Home / News / Exemptions, a move to expunge tax-paying culture: Opposition
NA: Exempting taxes on the interest earned from fixed deposits, albeit with good intention, might expunge the tax-paying culture among the citizens, according to the Opposition Party during deliberation on the amendment of the Income Tax Act.

Exemptions, a move to expunge tax-paying culture: Opposition

NA: Exempting taxes on the interest earned from fixed deposits, albeit with good intention, might expunge the tax-paying culture among the citizens, according to the Opposition Party during deliberation on the amendment of the Income Tax Act.

The proposed amendment will do away with taxes on interest earned from fixed deposits held with financial institutions. The existing provision allows exemption on interest income not exceeding Nu10,000 per annum.

The Opposition Leader Pema Gyamtsho said that tax is sustainable revenue for the country. While capital expenditure like construction of road and bridges could be sought from donors, he said that tax revenue is an important source of current expenditure to mantain the infrastructures put in place.

“Once an exemption on tax is granted, it is very difficult for the political parties in power to reinstate it,” he said.

Even the tax exemption on rural businesses, albeit small, has created disparity in the society, he said. Some shops with millions worth of investment, he said, are granted exemption while small shops falling out of the rural zone are levied taxes.

The finance minister Namgay Dorji said tax exemption on fixed deposits is one of the means to encourage a saving culture and to strengthen the banking system at the same time.

When banks receive more deposits, its capacity to lend also increases. It is the lending that will promote investment, the finance minister said, arguing that as a consequence the economy will grow and create jobs.

Supporting this, Sonam Dondup Dorjee, a member of the finance committee,  said that tax revenue generated from interest on fixed deposits is just Nu 13M, which is not even one percent of Personal Income Tax (Nu 1.77B).

He said that should the banks get more deposits translating into more investment, the returns from other forms of taxes will be worth more.

The finance minister also acknowledged that the biggest challenge confronting the economy is the widening trade deficit. In  2014-15 the country exported goods valued at Nu 32B and import value was Nu 57B, resulting in a deficit of Nu 24B. In the following year, the deficit widened to Nu 33B as the import value shot to Nu 70B and exports stagnated.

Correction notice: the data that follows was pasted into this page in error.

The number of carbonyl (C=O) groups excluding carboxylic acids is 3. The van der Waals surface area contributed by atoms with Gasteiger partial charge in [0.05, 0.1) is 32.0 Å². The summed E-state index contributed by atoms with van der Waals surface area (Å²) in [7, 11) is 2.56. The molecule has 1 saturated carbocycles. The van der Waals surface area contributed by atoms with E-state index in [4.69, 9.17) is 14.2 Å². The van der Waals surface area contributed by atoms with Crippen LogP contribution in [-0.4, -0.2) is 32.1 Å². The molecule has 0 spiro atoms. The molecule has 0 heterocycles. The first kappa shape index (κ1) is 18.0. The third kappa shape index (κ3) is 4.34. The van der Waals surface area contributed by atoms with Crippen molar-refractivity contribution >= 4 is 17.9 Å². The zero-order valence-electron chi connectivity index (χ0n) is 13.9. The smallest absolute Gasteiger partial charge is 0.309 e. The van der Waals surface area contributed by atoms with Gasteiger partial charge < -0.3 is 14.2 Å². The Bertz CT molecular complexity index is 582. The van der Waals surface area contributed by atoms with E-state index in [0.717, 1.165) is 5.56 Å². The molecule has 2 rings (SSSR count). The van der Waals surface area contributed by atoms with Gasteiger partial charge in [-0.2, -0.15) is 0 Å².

The Bartsham-Shongphu representative, Wangdi Norbu, said that doing away with taxes on interest from fixed deposit could strengthen the banks because banks are heavily reliant on short-term corporate deposits. But given an option, he said that people will chose to invest their money from where higher returns could be had instead of fixed deposits. “Government must be cautious in waiving the taxes as it would set a precedence,” he said.

But on the trade deficit, Wangdi Norbu said the government on the one hand is acknowledging the issues with trade deficit and on the other hand its initiatives are import focused.

Citing an example of how trade fairs are encouraging imports, he said this situation is intensified with the lifting of import bans the former government placed.

The Panbang representative, Dorji Wangdi, argued that waiving taxes would amplify the disparity between the rich and the poor. “Regardless of whether you save Nu 10,000 or Nu 10M, exemptions are granted for all,” he said.

He also recommended that a limit be set on the amount of deposits for exemption and introducing tax slabs thereafter, just like the PIT.

However, the finance minister said it is the salaried employees who prefer fixed deposit sas a means of saving and doing away with taxes would benefit commoners.

The education minister also said that bringing down the tax and casting the rate based on the amount of deposit would not serve the purpose. The fact that there is some amount of tax levied on fixed deposit would discourage saving, Lyonpo Norbu Wangchuk said.

The Drametse-Ngatshang MP, Ugyen Wangdi said that the same section of the Act also allows a levy on income from cash crops. A country with the majority of its people involved in the agriculture sector should do away with this tax too, he said.

“If tax paying culture is not important, then it is logical to waive off the tax on income from agriculture too,” the Opposition Leader said adding otherwise instead of doing away with tax on fixed deposits in its entirety, it should be lowered.

The House endorsed the committee’s proposal to do away with tax on interest from the fixed deposits. A motion to pass the Bill will be moved today.

Similarly, after extensive debate on the status and policies of the employment, the supplementary budget and appropriation Bill was endorsed in the afternoon session. The government proposed an additional Nu 262M to implement employment programmes.

Tshering Dorji

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